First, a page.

It was a bright December morning for the latest of our pre-booked/timed outings to visit the grounds and surroundings of an early Tudor architectural gem built within a moated setting.
Anglo-Saxon settlements in England started to develop during the middle of the 5th century following the fall of the Roman Empire, which ruled here for nearly 400 years. At some point a Saxon man called Baeddi, Badde or Bade, probably a farmer from the Avon Valley, drove his cattle into the ancient Forest of Arden, where he made a clearing for them to graze. The area would have been protected from predators with a large deep ditch and wooden palisades to form an enclosure. Such a clearing was known as a 'leah' or 'ley' - hence Badde's Ley. It is most likely that a homestead built from timber or stone close to the enclosure would have been added at a later date. However, although no remains of any building have ever been found it is known that Baddesley Clinton has Saxon origins.
The entrance to the house is one of the most visually pleasing architectural ensembles in England, with its combination of bridge, moat and crenelated gatehouse. Its stone and brick work and interesting windows relate the building to various architectural periods, but all blend harmoniously together.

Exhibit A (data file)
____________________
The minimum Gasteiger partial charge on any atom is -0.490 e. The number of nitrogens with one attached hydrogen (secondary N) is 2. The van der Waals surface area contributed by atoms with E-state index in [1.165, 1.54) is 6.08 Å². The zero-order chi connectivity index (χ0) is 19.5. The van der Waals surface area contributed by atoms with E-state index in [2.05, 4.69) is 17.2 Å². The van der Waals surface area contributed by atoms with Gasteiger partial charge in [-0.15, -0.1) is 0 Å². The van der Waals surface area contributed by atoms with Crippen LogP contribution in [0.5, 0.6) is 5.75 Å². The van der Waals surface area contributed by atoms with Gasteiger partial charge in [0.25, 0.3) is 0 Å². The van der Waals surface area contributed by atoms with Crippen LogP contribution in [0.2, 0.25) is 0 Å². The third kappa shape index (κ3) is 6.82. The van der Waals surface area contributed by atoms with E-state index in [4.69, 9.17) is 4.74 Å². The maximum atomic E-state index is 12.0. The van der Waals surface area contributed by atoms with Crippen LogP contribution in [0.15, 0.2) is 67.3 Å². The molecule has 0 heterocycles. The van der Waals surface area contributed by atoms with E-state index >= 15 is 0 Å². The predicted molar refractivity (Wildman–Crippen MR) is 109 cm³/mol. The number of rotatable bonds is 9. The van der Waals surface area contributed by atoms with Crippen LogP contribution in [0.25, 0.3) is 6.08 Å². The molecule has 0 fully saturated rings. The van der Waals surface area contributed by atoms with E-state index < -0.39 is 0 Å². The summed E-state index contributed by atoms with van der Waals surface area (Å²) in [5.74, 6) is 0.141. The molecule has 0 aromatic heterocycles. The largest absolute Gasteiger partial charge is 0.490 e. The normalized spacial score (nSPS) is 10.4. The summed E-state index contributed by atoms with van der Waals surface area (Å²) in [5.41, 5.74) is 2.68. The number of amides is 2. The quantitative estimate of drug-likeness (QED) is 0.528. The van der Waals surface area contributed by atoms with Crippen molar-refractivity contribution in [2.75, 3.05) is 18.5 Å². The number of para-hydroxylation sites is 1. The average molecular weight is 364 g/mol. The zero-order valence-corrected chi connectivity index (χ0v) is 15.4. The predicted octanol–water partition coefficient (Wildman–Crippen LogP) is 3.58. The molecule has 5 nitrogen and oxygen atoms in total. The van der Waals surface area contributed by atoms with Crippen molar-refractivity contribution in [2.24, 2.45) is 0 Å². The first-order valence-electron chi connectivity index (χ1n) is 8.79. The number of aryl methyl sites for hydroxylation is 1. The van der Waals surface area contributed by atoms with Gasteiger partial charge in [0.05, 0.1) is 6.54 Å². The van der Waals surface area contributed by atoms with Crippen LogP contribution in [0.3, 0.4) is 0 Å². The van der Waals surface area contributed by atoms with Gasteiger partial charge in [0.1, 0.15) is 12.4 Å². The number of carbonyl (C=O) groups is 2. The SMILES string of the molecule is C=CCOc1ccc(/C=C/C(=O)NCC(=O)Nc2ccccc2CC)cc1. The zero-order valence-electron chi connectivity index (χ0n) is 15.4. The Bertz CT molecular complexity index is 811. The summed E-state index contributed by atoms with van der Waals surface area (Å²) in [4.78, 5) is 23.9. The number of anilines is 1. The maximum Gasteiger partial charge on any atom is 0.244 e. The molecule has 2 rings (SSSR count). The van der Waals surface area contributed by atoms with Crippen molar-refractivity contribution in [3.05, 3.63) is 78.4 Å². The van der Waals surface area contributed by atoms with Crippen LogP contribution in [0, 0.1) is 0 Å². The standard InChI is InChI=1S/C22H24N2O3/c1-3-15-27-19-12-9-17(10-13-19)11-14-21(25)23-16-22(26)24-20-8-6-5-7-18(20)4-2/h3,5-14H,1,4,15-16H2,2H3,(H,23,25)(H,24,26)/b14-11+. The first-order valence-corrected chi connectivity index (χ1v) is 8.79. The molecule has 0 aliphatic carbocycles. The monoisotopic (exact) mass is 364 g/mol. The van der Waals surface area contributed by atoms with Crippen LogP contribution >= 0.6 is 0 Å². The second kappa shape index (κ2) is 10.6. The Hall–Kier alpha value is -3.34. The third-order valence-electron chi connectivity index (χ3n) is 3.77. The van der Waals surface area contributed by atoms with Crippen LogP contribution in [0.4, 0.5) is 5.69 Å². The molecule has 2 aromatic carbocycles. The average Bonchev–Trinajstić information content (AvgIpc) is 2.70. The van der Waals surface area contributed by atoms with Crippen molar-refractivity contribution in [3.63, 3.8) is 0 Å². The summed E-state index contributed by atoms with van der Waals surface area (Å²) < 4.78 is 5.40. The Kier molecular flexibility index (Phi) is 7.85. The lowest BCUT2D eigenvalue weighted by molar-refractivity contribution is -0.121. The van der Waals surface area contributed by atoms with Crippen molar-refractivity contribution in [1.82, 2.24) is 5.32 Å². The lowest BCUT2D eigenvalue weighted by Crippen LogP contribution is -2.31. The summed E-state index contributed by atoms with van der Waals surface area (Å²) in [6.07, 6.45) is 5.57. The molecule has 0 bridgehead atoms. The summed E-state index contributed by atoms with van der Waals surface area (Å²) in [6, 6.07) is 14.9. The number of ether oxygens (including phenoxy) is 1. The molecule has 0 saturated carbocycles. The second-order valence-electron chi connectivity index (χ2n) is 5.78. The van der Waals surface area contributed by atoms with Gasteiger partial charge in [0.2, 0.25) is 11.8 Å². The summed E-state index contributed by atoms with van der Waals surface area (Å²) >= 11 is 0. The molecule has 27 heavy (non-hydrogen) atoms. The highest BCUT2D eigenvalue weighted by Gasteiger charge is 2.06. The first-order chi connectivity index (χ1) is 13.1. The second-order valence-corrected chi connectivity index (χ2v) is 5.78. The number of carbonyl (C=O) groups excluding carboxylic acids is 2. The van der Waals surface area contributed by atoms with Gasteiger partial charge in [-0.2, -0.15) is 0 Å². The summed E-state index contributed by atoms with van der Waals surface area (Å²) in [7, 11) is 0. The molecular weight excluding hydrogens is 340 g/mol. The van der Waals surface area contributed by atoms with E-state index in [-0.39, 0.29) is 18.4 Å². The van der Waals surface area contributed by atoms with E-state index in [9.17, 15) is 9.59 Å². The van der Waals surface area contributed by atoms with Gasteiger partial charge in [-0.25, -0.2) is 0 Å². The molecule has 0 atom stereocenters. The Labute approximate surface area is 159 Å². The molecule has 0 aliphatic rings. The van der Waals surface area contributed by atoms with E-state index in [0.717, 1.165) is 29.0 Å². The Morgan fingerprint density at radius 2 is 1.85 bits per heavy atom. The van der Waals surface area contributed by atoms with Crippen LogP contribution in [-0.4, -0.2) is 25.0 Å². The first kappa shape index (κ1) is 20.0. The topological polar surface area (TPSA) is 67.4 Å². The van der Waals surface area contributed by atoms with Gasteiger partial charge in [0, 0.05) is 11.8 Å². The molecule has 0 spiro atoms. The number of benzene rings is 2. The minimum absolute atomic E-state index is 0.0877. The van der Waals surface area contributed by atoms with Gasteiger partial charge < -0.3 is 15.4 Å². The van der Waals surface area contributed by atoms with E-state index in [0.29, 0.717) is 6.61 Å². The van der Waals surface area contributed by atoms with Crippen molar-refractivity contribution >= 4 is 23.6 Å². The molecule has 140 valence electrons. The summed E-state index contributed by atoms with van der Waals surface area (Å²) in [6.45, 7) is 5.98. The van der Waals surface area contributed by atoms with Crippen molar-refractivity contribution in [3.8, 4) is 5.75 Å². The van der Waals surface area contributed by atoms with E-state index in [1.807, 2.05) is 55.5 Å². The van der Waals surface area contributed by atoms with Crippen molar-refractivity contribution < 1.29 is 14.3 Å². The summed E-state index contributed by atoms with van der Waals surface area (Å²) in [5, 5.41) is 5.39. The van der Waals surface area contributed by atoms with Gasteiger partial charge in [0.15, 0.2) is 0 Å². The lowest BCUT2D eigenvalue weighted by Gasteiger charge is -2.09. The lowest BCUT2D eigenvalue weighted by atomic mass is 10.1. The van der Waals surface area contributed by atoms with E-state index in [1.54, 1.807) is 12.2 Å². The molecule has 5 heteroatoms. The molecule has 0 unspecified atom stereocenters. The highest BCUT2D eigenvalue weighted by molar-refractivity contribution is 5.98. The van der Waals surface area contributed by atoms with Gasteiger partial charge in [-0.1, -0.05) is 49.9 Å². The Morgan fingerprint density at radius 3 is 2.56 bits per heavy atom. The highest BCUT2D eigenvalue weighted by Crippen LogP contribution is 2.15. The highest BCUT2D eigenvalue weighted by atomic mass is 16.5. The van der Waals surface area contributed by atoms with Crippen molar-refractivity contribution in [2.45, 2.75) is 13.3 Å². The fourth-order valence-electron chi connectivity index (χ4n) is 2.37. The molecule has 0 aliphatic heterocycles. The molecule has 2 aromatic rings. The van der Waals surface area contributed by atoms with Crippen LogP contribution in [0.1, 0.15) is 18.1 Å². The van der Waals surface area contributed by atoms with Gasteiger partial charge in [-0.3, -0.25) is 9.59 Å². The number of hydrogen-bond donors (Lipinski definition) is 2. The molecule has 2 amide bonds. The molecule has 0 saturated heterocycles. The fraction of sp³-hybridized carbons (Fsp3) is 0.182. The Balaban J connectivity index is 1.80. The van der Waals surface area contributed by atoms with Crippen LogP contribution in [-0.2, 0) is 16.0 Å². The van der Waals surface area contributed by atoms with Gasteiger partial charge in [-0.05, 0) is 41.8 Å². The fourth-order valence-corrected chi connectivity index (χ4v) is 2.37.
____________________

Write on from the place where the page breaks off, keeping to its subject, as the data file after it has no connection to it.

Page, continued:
The house and estate were home to the Ferrers family for 500 years, and despite being short of money from time to time, it passed from father to son for 12 generations.
The Ferrers had several of their own armorial arms installed into the windows.This Crown glass is a very early type of window glass. The process of making crown glass window panes was perfected by French glassmakers in the 1320s, notably around Rouen, but they kept it a trade secret. As a result, Crown glass did not appear in this country until after 1678. Modern versions of this glass seen today tend to be referred to as Bullseye or Bottle-end glass.
Although the interior of the house is currently closed to visitors, it was possible for us to enter the inner courtyard.
When this large, strong door is firmly locked, the owners must have felt totally safe and secure within...........
..........this inner courtyard.
Several of the inner courtyard doorways featured a stone carving of a horseshoe, but why were they hanging the wrong way up? In England hanging a horseshoe facing upwards in a 'U' shape is said to keep evil out and bring good luck into your home. However, in France they hang horseshoes the other way round to allow the good luck to pour out upon those who enter beneath.
The explanation for this must be the fact that the Ferrers family were descended from Henri de Ferrièrs, a Norman nobleman, who was Master of the Horse to William the Conqueror at the Battle of Hastings.
Time for a brisk walk around the grounds, a picnic, then home.
Most of the trees are now bare, but there is still beauty to be seen within their sculptural structure.